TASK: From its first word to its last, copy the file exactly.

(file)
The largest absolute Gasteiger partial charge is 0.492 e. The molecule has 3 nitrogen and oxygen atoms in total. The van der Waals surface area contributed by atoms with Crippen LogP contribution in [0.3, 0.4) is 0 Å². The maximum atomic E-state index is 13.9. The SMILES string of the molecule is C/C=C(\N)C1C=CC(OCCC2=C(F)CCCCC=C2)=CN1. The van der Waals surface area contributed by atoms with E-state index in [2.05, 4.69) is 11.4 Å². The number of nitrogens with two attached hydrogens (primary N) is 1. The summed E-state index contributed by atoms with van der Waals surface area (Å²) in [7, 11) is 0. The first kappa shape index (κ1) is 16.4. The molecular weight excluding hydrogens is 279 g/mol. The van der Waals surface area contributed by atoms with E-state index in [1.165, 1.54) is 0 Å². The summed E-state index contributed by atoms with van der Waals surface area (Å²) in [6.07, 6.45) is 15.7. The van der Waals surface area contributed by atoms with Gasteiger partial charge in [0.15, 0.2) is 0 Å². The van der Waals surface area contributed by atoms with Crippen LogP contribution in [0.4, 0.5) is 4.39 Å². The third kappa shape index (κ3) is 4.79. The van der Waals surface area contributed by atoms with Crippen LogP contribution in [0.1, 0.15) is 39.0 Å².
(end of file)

The largest absolute Gasteiger partial charge is 0.492 e. The molecule has 3 nitrogen and oxygen atoms in total. The van der Waals surface area contributed by atoms with Crippen LogP contribution in [0.3, 0.4) is 0 Å². The maximum atomic E-state index is 13.9. The SMILES string of the molecule is C/C=C(\N)C1C=CC(OCCC2=C(F)CCCCC=C2)=CN1. The van der Waals surface area contributed by atoms with E-state index in [2.05, 4.69) is 11.4 Å². The number of nitrogens with two attached hydrogens (primary N) is 1. The summed E-state index contributed by atoms with van der Waals surface area (Å²) in [7, 11) is 0. The first kappa shape index (κ1) is 16.4. The molecular weight excluding hydrogens is 279 g/mol. The van der Waals surface area contributed by atoms with E-state index in [1.165, 1.54) is 0 Å². The summed E-state index contributed by atoms with van der Waals surface area (Å²) in [6.07, 6.45) is 15.7. The van der Waals surface area contributed by atoms with Gasteiger partial charge in [0.15, 0.2) is 0 Å². The van der Waals surface area contributed by atoms with Crippen LogP contribution in [0.4, 0.5) is 4.39 Å². The third kappa shape index (κ3) is 4.79. The van der Waals surface area contributed by atoms with Crippen LogP contribution in [0.1, 0.15) is 39.0 Å².